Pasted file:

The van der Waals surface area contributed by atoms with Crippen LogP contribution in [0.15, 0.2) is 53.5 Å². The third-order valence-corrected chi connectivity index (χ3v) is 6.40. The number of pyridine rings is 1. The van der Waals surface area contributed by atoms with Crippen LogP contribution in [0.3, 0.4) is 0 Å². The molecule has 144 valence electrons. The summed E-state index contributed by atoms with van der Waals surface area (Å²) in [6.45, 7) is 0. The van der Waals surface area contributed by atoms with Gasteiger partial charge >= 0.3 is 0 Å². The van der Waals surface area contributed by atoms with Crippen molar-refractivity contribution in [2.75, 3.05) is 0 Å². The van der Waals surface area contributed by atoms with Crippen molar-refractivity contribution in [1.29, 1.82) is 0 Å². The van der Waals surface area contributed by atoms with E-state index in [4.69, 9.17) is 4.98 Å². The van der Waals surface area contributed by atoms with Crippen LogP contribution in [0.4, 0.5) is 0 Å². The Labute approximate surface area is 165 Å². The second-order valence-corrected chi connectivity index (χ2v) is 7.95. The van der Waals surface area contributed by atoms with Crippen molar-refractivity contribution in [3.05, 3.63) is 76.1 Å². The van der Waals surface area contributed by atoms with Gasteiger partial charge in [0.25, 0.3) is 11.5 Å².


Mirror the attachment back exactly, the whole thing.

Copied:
The van der Waals surface area contributed by atoms with Crippen LogP contribution in [0.15, 0.2) is 53.5 Å². The third-order valence-corrected chi connectivity index (χ3v) is 6.40. The number of pyridine rings is 1. The van der Waals surface area contributed by atoms with Crippen LogP contribution in [0.3, 0.4) is 0 Å². The molecule has 144 valence electrons. The summed E-state index contributed by atoms with van der Waals surface area (Å²) in [6.45, 7) is 0. The van der Waals surface area contributed by atoms with Gasteiger partial charge >= 0.3 is 0 Å². The van der Waals surface area contributed by atoms with Crippen molar-refractivity contribution in [2.75, 3.05) is 0 Å². The van der Waals surface area contributed by atoms with Crippen molar-refractivity contribution in [1.29, 1.82) is 0 Å². The van der Waals surface area contributed by atoms with E-state index in [4.69, 9.17) is 4.98 Å². The van der Waals surface area contributed by atoms with Crippen LogP contribution in [0.4, 0.5) is 0 Å². The Labute approximate surface area is 165 Å². The second-order valence-corrected chi connectivity index (χ2v) is 7.95. The van der Waals surface area contributed by atoms with Crippen molar-refractivity contribution in [3.05, 3.63) is 76.1 Å². The van der Waals surface area contributed by atoms with Gasteiger partial charge in [0.25, 0.3) is 11.5 Å².